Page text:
old sequences

David Broadhurst D.Broadhurst at open.ac.uk
Mon Jan 24 09:56:11 CET 2000

John Conway is rightly concerned about dilution of "strong" sequences by
"weak" ones.

> I fear that if there continues to be no control on the sequences inserted, 
> the value of the system will only decline with time.

This leads into a classic liberty versus licence debate.

If there were control by an authority, then one would avoid things like
"Perrin numbers modulo 137" and get a quick answer to the beginning of Perrin
sequence, undiluted by such seemingly useless trifles.

So the choice is this: would one like an authority to decide what *no-one*
should *ever* be interested in?

As a 1960's long-hair, my answer is a clear no. I would sooner scan a list,
and weed out what is (to me!) the dross, than have someone second-guess my
own (and everyone else's!) purposes.

The fact that EIS does not try to second-guess my intentionality has been a
great boon to my research. My next paper will contain the following:

> At the time, Sloane had no idea that we were studying <this subject>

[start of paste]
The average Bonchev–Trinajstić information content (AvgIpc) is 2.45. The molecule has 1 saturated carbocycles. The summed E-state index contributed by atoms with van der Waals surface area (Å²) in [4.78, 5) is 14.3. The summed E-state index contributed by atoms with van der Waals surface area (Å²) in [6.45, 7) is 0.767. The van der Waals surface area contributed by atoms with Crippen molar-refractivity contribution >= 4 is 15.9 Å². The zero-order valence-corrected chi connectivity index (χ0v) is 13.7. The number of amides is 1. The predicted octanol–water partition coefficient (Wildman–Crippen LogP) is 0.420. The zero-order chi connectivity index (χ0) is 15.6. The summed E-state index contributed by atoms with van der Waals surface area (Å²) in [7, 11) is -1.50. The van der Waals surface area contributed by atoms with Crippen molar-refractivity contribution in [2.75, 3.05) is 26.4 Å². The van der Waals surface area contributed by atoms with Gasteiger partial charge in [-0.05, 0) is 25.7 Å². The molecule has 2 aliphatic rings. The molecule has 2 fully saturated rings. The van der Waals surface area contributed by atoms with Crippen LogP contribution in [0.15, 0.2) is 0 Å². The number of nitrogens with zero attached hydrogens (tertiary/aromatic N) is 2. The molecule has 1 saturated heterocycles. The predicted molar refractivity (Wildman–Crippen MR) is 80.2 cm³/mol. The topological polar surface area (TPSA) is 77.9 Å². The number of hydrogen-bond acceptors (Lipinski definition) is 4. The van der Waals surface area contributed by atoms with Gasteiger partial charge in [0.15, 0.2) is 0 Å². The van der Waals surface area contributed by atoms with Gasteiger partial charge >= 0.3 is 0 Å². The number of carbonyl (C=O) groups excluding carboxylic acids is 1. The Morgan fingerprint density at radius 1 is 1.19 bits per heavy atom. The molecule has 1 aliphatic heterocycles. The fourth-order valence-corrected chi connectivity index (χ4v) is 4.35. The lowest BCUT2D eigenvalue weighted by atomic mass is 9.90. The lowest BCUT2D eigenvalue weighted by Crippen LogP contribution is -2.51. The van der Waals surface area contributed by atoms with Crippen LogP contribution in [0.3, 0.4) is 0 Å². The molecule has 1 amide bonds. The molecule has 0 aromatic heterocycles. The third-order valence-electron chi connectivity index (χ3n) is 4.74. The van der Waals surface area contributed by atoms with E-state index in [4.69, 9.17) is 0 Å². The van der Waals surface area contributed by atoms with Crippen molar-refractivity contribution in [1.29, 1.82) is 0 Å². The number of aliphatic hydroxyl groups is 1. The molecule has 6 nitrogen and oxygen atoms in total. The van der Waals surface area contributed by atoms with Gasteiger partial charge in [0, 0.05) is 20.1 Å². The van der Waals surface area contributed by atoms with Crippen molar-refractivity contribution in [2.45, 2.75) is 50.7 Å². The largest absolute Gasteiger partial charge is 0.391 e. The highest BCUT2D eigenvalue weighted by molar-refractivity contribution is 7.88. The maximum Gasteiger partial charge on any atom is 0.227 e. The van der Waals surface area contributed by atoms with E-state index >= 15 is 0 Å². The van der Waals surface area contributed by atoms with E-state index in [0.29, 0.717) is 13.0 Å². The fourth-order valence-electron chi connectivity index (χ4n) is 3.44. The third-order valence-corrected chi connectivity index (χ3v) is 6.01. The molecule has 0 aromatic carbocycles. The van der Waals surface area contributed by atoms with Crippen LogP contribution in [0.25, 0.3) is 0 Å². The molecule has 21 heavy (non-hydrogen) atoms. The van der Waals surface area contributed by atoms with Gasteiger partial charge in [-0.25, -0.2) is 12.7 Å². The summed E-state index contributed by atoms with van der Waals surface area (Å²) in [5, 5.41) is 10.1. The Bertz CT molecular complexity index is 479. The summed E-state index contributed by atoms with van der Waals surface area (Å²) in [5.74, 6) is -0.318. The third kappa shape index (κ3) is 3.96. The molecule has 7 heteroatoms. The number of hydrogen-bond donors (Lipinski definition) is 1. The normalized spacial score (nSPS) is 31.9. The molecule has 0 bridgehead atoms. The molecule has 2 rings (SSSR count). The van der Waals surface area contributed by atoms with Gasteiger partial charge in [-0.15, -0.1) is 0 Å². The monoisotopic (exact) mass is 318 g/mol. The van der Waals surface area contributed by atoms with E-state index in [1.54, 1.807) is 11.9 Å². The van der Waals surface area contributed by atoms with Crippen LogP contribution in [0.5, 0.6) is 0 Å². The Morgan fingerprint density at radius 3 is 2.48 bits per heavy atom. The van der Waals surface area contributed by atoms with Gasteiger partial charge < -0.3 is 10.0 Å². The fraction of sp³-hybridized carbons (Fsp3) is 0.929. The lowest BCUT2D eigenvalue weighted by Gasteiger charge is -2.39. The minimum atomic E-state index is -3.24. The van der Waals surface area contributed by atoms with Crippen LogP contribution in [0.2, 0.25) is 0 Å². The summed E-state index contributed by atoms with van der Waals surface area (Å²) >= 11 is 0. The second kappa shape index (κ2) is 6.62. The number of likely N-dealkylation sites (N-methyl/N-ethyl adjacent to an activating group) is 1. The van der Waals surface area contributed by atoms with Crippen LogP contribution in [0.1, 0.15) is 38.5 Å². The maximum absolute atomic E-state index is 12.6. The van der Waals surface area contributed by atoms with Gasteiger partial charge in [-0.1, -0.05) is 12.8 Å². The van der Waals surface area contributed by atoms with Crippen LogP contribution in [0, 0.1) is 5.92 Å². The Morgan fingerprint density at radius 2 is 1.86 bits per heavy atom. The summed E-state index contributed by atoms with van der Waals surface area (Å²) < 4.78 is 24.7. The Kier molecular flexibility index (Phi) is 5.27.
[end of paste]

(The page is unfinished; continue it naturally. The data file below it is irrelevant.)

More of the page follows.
> and told us ``it is pretty unlikely this is your sequence, but I
> thought I should pass this along just in case''.

EIS is a fine example of the "just in case" philosophy.
The price of its liberty is a modicum of vigilance.
In my libertarian opinion, this vigilance should be exercised by the user.

To handle quick searches for standard things,
a "search only the classic core" button would serve.
In its absence, "grep A00" does a reasonable job.

David Broadhurst             Email:  D.Broadhurst at open.ac.uk
Reader in Physics            Phone:  (+44) 1908 655132 (Yvonne Mckay)
The Open University          FAX:    (+44) 1908 654192
Milton Keynes MK7 6AA, UK    http://physics.open.ac.uk/~dbroadhu/

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